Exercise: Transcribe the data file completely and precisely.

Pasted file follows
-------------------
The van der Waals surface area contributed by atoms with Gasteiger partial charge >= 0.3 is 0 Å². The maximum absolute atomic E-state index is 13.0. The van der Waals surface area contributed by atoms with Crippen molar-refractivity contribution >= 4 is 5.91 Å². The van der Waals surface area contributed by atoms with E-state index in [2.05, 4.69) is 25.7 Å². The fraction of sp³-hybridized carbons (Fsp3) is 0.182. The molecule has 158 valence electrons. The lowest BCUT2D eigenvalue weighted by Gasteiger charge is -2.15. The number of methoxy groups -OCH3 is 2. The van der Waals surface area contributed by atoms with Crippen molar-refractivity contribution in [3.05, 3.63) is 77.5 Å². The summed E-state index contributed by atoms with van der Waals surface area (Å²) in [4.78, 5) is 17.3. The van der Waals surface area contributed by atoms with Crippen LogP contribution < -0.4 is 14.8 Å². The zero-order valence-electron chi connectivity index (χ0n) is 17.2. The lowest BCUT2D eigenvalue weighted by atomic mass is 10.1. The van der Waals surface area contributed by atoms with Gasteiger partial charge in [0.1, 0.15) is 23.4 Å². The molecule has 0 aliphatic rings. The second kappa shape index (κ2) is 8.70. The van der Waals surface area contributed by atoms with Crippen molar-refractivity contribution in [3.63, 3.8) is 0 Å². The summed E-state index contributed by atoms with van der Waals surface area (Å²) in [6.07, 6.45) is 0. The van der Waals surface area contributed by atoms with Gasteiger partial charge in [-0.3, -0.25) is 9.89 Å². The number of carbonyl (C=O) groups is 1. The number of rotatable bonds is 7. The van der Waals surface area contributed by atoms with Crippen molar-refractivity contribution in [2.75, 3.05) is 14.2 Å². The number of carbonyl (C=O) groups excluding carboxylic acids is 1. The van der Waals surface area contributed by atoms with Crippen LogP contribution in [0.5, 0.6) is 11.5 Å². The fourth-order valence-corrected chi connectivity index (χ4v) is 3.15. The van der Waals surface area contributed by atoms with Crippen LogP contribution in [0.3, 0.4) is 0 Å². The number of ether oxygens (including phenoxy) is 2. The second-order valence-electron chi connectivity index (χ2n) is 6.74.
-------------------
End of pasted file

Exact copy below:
The van der Waals surface area contributed by atoms with Gasteiger partial charge >= 0.3 is 0 Å². The maximum absolute atomic E-state index is 13.0. The van der Waals surface area contributed by atoms with Crippen molar-refractivity contribution >= 4 is 5.91 Å². The van der Waals surface area contributed by atoms with E-state index in [2.05, 4.69) is 25.7 Å². The fraction of sp³-hybridized carbons (Fsp3) is 0.182. The molecule has 158 valence electrons. The lowest BCUT2D eigenvalue weighted by Gasteiger charge is -2.15. The number of methoxy groups -OCH3 is 2. The van der Waals surface area contributed by atoms with Crippen molar-refractivity contribution in [3.05, 3.63) is 77.5 Å². The summed E-state index contributed by atoms with van der Waals surface area (Å²) in [4.78, 5) is 17.3. The van der Waals surface area contributed by atoms with Crippen LogP contribution < -0.4 is 14.8 Å². The zero-order valence-electron chi connectivity index (χ0n) is 17.2. The lowest BCUT2D eigenvalue weighted by atomic mass is 10.1. The van der Waals surface area contributed by atoms with Gasteiger partial charge in [0.1, 0.15) is 23.4 Å². The molecule has 0 aliphatic rings. The second kappa shape index (κ2) is 8.70. The van der Waals surface area contributed by atoms with Crippen molar-refractivity contribution in [3.63, 3.8) is 0 Å². The summed E-state index contributed by atoms with van der Waals surface area (Å²) in [6.07, 6.45) is 0. The van der Waals surface area contributed by atoms with Gasteiger partial charge in [-0.3, -0.25) is 9.89 Å². The number of carbonyl (C=O) groups is 1. The number of rotatable bonds is 7. The van der Waals surface area contributed by atoms with Crippen molar-refractivity contribution in [2.75, 3.05) is 14.2 Å². The number of carbonyl (C=O) groups excluding carboxylic acids is 1. The van der Waals surface area contributed by atoms with Crippen LogP contribution in [0.5, 0.6) is 11.5 Å². The fourth-order valence-corrected chi connectivity index (χ4v) is 3.15. The van der Waals surface area contributed by atoms with Crippen LogP contribution in [0.3, 0.4) is 0 Å². The number of ether oxygens (including phenoxy) is 2. The second-order valence-electron chi connectivity index (χ2n) is 6.74.